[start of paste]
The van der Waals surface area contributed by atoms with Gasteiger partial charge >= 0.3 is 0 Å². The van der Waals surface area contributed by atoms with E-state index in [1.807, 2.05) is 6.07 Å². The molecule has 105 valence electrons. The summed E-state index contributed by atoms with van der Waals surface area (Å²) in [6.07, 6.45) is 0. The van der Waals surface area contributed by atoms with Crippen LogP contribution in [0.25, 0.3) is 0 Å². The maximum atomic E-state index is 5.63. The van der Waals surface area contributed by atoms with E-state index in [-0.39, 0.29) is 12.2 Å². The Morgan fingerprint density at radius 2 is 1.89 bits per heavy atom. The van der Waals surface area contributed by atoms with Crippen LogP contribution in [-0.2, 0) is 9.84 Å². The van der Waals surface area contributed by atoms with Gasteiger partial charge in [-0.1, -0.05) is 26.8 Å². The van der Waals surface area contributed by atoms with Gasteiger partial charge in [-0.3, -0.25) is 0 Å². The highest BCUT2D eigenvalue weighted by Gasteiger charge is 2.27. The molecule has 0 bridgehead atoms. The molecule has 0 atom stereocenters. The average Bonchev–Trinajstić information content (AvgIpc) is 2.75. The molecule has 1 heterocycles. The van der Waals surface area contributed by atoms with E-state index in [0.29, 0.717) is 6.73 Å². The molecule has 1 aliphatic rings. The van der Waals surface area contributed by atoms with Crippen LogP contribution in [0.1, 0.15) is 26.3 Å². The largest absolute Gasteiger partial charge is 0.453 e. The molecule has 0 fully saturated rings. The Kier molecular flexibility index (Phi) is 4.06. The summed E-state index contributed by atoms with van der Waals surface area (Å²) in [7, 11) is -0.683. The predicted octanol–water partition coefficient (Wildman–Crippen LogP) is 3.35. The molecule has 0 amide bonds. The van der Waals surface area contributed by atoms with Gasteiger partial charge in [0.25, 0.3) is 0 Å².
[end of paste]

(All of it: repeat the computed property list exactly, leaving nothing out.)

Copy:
The van der Waals surface area contributed by atoms with Gasteiger partial charge >= 0.3 is 0 Å². The van der Waals surface area contributed by atoms with E-state index in [1.807, 2.05) is 6.07 Å². The molecule has 105 valence electrons. The summed E-state index contributed by atoms with van der Waals surface area (Å²) in [6.07, 6.45) is 0. The van der Waals surface area contributed by atoms with Crippen LogP contribution in [0.25, 0.3) is 0 Å². The maximum atomic E-state index is 5.63. The van der Waals surface area contributed by atoms with E-state index in [-0.39, 0.29) is 12.2 Å². The Morgan fingerprint density at radius 2 is 1.89 bits per heavy atom. The van der Waals surface area contributed by atoms with Crippen LogP contribution in [-0.2, 0) is 9.84 Å². The van der Waals surface area contributed by atoms with Gasteiger partial charge in [-0.1, -0.05) is 26.8 Å². The van der Waals surface area contributed by atoms with Gasteiger partial charge in [-0.3, -0.25) is 0 Å². The highest BCUT2D eigenvalue weighted by Gasteiger charge is 2.27. The molecule has 0 bridgehead atoms. The molecule has 0 atom stereocenters. The average Bonchev–Trinajstić information content (AvgIpc) is 2.75. The molecule has 1 heterocycles. The van der Waals surface area contributed by atoms with E-state index in [0.29, 0.717) is 6.73 Å². The molecule has 1 aliphatic rings. The van der Waals surface area contributed by atoms with Crippen LogP contribution in [0.1, 0.15) is 26.3 Å². The largest absolute Gasteiger partial charge is 0.453 e. The molecule has 0 fully saturated rings. The Kier molecular flexibility index (Phi) is 4.06. The summed E-state index contributed by atoms with van der Waals surface area (Å²) in [7, 11) is -0.683. The predicted octanol–water partition coefficient (Wildman–Crippen LogP) is 3.35. The molecule has 0 amide bonds. The van der Waals surface area contributed by atoms with Gasteiger partial charge in [0.25, 0.3) is 0 Å².